• [0020]
    The following examples illustrate several balloons which may be made in the range of balloons achievable in accordance with the present invention.
  • Example 1
  • [0021]
    A tubular parison was extruded from high molecular weight PET homopolyester resin having an initial intrinsic viscosity of about 1.04. The parison had an inner diameter of 0.429 mm, an outer diameter of 0.789 mm, a wall thickness of 0.180 for a wall thickness-to-ID ratio of 0.42. The parison was stretched axially 3X, was stretched 7X ID and 3.8X OD to form a 3.0 mm balloon having a wall thickness of 0.0136mm. The balloon was heat set. The balloon had a burst pressure of 24 bars (23.7 atm) and a calculated radial tensile strength of about 38,900 psi. This balloon corresponds to the balloon designated "F" in Table 1.
  • Example 2
  • [0022]
    A parison was formed in the manner described above in Example 1 to have an inner diameter of 0.429 mm and an outer diameter of 0.638 mm, having a parison wall thickness/ID ratio of 0.25. The parison was stretched axially 3.3X, was stretched 7X ID and 4.7X OD to produce a heat set 3.0 mm balloon having a wall thickness of .0054 mm measured burst strength of 15 bars (14.8 atm) and a calculated radial tensile strength of about 61,250 psi. This balloon corresponds to balloon G in Table 1.
  • Example 3
  • [0023]
    A parison was formed in the manner described above in Example 1 to have an ID of 2.86 mm and an OD of 3.39 mm, with a wall thickness/ID ratio of 0.09. The parison was stretched at 90C in an axial direction 3.75X and radially 7X ID and 5.9X OD to produce a heat set 20 mm balloon having a wall thickness of .00806, a measured burst strength of 5 bars (4.9 atm) and calculated radial tensile strength of 91,200 psi. This balloon corresponds to balloon H in Table 1.
  • [0024]
    It should be understood that the foregoing description of the invention is intended merely to be illustrative and that other embodiments and modifications may be apparent to those skilled in the art without departing from its spirit.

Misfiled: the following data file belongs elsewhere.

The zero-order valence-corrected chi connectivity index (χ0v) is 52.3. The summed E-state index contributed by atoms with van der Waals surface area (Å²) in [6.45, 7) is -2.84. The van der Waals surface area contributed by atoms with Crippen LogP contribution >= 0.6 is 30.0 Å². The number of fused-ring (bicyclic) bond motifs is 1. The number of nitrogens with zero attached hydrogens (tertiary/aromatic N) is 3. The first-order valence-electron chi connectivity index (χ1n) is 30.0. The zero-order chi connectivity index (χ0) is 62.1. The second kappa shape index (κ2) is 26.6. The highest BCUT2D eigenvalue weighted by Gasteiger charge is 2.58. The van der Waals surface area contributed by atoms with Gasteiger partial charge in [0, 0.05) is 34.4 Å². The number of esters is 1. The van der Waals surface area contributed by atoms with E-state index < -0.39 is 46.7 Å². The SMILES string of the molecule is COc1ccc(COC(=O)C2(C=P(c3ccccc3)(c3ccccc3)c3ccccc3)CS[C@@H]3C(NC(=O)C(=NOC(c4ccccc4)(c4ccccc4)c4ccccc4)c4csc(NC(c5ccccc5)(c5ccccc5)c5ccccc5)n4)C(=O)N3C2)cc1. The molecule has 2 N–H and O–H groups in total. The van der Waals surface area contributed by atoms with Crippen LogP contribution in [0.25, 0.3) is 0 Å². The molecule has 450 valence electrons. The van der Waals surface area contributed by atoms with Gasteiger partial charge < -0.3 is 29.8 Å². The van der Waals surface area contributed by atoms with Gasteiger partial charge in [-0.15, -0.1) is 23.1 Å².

• [0025]
    For example, the preferred aromatic linear polyester described for making balloons in accordance with th invention is polyethylene terephthalate derived from an aromatic dicarboxylic acid or its derivatives as a main acid component and an aliphatic glycol as a main glycol component. This polyester is a melt extrudable orientable semicrystalline polymer that can be fabricated into a variety of formed structures. Typical examples of other aromatic dicarboxylic acid polymers that meet these criteria utilize materials such as terepthalic acid, isothalic acid, napthalene dicarboxylic acid, together with aliphatic polymethylene glycols having two to ten carbon atoms. Among these are ethylene glycol, trimethylene glycol, tetramethylene glycol, pentamethylene glycol, hexamethylene glycol, didecamethylene glycol and cyclohexane dimethanol.
  • [0026]
    Having thus described the invention, what I desire to claim and secure by letters patent is:
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Classifications
International ClassificationA61L29/06, A61M25/00, A61L29/00
Cooperative ClassificationA61M25/1029, A61L29/06
European ClassificationA61M25/10G1, A61L29/06